46 For as I had ever called them my sons (for they were all of them very young) even so they said unto me: Father, behold our God is with us, and he will not suffer that we should fall; then let us go forth; we would not slay our brethren if they would let us alone; therefore let us go, lest they should overpower the army of Antipus.
47 Now they never had fought, yet they did not fear death; and they did think more upon the liberty of their fathers than they did upon their lives; yea, they had been taught by their mothers, that if they did not doubt, God would deliver them.
48 And they rehearsed unto me the words of their mothers, saying: We do not doubt our mothers knew it. (emphasis added)(Alma 53, approx. 64 B.C.)

Imagine the example these young men were raised with: Their parents had the conviction to surrender their own lives without a fight out of devotion to their faith; mothers and fathers willing to make the ultimate sacrifice to keep their word to God. I do not wonder that they became paragons of faith, integrity, and courage. Luckily for us, our parents don’t have to be willing to die to show us a good example. Any parent that tries to be a good parent, will learn “to love and serve one another, observe the commandments of God, and be law-abiding citizens wherever they live.”

These are just a few ways that the family teaches us:
  • Pacing the hallway and singing to a child with stomach flue all night while they scream and cry? They learn to understand unconditional love.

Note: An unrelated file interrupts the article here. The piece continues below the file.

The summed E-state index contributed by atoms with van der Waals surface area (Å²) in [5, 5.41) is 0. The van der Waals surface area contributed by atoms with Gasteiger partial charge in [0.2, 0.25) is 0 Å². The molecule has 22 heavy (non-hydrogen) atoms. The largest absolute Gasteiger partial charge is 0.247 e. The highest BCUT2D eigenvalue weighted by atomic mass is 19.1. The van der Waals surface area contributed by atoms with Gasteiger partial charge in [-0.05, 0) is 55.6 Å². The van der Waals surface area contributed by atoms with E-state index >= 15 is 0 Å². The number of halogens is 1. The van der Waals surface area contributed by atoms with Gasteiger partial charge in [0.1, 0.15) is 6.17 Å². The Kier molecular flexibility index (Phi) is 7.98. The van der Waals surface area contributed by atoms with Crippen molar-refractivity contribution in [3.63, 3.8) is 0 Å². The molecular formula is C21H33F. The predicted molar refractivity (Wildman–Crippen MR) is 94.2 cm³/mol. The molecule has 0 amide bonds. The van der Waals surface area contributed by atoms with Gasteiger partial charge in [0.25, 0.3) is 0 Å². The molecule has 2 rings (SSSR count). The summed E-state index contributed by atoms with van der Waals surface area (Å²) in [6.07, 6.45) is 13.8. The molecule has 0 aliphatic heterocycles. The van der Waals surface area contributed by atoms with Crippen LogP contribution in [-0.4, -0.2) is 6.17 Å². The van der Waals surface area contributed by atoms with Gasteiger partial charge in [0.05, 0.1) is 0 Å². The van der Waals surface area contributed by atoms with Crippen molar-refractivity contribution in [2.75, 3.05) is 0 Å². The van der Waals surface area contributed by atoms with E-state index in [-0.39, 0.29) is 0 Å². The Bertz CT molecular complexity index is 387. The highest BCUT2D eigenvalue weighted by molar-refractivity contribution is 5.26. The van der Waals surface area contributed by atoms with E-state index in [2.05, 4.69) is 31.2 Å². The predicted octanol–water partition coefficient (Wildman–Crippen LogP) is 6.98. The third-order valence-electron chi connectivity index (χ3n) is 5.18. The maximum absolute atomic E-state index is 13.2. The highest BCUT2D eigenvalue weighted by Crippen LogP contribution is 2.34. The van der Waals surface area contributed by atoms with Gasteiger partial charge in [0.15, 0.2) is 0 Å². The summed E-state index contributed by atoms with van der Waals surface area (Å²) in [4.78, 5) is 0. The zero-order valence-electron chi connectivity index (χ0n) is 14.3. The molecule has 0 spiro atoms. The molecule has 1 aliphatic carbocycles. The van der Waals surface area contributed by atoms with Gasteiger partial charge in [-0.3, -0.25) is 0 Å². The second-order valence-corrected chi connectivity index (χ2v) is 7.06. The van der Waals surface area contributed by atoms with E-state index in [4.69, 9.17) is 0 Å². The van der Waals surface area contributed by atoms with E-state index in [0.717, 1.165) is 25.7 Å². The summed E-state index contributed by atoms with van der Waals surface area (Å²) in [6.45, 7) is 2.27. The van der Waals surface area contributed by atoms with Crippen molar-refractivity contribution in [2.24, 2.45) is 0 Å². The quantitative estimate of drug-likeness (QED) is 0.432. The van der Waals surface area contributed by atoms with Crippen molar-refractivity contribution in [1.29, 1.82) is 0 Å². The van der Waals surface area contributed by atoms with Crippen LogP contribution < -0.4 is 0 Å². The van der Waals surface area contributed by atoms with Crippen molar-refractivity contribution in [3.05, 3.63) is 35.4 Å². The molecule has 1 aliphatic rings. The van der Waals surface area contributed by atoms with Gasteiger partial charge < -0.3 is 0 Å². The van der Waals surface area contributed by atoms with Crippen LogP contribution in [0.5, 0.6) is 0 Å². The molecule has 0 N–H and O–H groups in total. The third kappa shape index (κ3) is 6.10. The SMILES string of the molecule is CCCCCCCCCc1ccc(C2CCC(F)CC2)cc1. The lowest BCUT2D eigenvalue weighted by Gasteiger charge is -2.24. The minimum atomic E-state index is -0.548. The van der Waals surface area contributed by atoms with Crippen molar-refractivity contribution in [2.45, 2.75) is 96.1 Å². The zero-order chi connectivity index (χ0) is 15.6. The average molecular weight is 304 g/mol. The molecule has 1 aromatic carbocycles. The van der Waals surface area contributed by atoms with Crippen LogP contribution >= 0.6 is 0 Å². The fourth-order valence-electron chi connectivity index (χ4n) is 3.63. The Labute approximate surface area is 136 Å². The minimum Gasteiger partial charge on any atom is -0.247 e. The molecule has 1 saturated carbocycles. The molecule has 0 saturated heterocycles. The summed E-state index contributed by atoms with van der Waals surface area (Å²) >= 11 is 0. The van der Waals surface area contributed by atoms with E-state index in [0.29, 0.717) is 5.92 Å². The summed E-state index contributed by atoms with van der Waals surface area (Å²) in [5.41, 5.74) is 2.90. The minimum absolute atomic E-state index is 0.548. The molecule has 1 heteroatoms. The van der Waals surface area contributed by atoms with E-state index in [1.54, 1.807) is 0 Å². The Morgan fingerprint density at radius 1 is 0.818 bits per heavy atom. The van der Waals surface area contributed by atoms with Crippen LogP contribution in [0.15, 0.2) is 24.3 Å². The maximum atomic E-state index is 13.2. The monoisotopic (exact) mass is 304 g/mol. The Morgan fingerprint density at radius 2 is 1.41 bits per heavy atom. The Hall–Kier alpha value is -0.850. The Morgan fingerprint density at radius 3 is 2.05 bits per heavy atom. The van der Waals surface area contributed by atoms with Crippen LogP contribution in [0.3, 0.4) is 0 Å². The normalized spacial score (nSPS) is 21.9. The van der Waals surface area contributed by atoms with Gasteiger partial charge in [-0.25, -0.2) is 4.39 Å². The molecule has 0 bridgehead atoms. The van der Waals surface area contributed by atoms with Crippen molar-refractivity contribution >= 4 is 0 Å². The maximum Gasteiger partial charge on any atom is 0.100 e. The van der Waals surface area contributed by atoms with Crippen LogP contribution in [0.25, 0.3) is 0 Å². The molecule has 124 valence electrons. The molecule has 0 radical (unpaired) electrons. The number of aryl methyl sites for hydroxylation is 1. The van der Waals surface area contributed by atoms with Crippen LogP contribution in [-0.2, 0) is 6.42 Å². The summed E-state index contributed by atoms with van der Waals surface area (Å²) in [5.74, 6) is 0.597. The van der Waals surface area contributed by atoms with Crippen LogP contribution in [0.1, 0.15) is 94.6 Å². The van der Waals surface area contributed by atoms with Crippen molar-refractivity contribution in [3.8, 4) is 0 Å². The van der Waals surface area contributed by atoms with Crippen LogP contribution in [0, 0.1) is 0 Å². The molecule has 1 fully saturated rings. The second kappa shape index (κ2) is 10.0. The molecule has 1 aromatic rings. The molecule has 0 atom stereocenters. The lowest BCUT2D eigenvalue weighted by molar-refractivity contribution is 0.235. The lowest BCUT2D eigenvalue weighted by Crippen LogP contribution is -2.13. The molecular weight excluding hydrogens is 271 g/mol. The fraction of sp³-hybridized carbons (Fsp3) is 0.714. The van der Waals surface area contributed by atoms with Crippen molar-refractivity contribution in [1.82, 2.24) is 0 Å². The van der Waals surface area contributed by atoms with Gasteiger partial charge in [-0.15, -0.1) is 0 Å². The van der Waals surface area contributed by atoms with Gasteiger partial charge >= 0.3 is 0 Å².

• Admitting to your kid that something you did was wrong and apologizing to them? You’ve just taught them to be honest and humble.
  • Getting up at an absurd hour because someone in your neighborhood needs help? You’ve just taught your kid to sacrifice for others.
  • Explaining to you kid who just dropped an air conditioner out the window that even though you’re upset, you still love them no matter what? You’ve just given them a glimpse of how God loves them.
  • Lovingly working alongside your child to clean the crayon marks off the walls? You’ve taught them both patience and responsibility.
  • Making your kid do chores for money to replace the neighbors window that just met the business end of a baseball? That’s a lesson in accountability.
  • The alcoholic father dragging himself to an AA meeting week after week despite frequent relapses? That’s teaching his kids about repentance.
  • Praying together when you’ve lost your job and you don’t know how to eat next week? You’re teaching the kids to rely on God.
  • Showing up at their baseball game even when you are dog-tired and the weather sucks? You’ve taught them that they matter to you.

This list could go on forever, and I’ve no doubt that most of you are thinking back to things your parents did that left an impression. I think you get the point: There is no other organization or structure on the face of the earth that can impart the many lessons needed to build strong societies, good governments, and a wholesome human race.

Samuel Hill is a husband, father, historian, gardener, disciple, gamer, teacher, political scientist and swordsmen without enough time to do them all. When he's not playing with his kids, he is often found neck deep in some old book that causes his wife to weep with boredom. Thereafter he is frequently found baking something to pay her back.